With class size, less is more

With class size, less is more


With class size, less is more


For a lot of things, more is better, but not when it comes to the amount of students in a classroom. For the sake of learning, classroom sizes should not exceed 15-20 people, especially in high schools.

High school is the time where you are preparing to go to college or start your career and you need all the education you can get. You will not get that with large class sizes. Most administrators and school officials believe that only the younger kids need smaller class sizes because they still need a lot of attention. High schoolers need attention too though, and probably more.

With the possible furloughs looming, there is also the possibility of class sizes increasing. With fewer teachers, there is no choice but to combine classes. We must speak up to make sure that does not happen. Classes cannot increase in sizes. Some of the classes are already high in the twenties and some are even in the thirties. That is not okay.

As a senior, I have been in multiple types of class sizes and I can honestly say that I understand more when I am in smaller class sizes. I have one large class which includes 29 students to one teacher and we are always getting off topic. We talk about things that have nothing to do with that certain subject. Then, I have a class size of 19 people. We still get off topic every once in a while, but certainly not as often. When we are on topic, we can usually finish a few minutes earlier and we are able to ask questions without having to find the teacher at a different time.

With smaller classes, there is a better chance of students understanding what is being taught because all of the students have a voice and are able to speak up and ask questions.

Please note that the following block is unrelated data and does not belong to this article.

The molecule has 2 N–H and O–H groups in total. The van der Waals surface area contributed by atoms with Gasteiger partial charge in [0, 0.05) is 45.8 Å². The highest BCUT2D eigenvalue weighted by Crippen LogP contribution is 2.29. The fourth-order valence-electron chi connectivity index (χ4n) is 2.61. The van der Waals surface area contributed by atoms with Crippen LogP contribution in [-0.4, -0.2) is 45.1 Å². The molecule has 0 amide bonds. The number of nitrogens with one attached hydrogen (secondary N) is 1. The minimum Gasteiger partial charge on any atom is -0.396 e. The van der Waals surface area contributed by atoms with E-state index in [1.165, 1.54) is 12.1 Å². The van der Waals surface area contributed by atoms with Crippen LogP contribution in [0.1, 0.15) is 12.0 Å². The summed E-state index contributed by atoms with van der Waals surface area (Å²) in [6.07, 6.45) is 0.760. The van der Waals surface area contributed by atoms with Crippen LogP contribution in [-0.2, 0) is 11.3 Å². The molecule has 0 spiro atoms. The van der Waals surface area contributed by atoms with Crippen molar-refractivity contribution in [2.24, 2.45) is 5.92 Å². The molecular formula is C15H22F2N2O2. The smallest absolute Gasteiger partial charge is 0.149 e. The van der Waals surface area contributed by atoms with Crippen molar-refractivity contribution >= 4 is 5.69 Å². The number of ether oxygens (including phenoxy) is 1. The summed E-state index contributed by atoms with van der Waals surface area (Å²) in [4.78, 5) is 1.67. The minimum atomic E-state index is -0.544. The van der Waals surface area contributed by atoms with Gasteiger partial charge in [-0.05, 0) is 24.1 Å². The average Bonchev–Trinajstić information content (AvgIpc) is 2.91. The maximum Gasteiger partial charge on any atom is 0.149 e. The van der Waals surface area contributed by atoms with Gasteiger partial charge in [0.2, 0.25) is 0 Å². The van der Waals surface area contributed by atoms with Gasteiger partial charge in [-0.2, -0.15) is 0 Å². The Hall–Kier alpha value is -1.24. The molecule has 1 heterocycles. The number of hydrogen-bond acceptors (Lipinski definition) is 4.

When it comes to AP classes, the smaller the better. You are taking that class for possible college credit and you will be paying to take the test. You don’t want to be just another face in the crowd, you want to be known and be able to ask questions. Even if only 30 people sign up for that class, the students should still be split up into two classes of 15 each. It’s better to spread the students out and to have two smaller classes than to try and cram all 30 into one class.

The same goes for colleges. When deciding what college to go to I highly recommend looking at the student to teacher ratio. Sitting in a lecture hall with 200 other people and the professor does not even know your name does not sound like it is worth the thousands of dollars you are paying to learn.

I do not wake up at an ungodly hour five times a week to go sit in a classroom with 29 other people and not understand what is being taught. I am there for seven hours a day, five times a week. I do not go there for fun, I go there to learn and in classrooms with 29 other people, that does not happen as often as I would like.

It is unfair to the students to be shoved in a room with so many other students. It is also unfair to the teachers who want to educate the students to get stuck with a large class.

It does not matter what grade you are in; you are always better off in a smaller classroom. Whether you are in first grade or in a graduate school, class size matters.

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With class size, less is more
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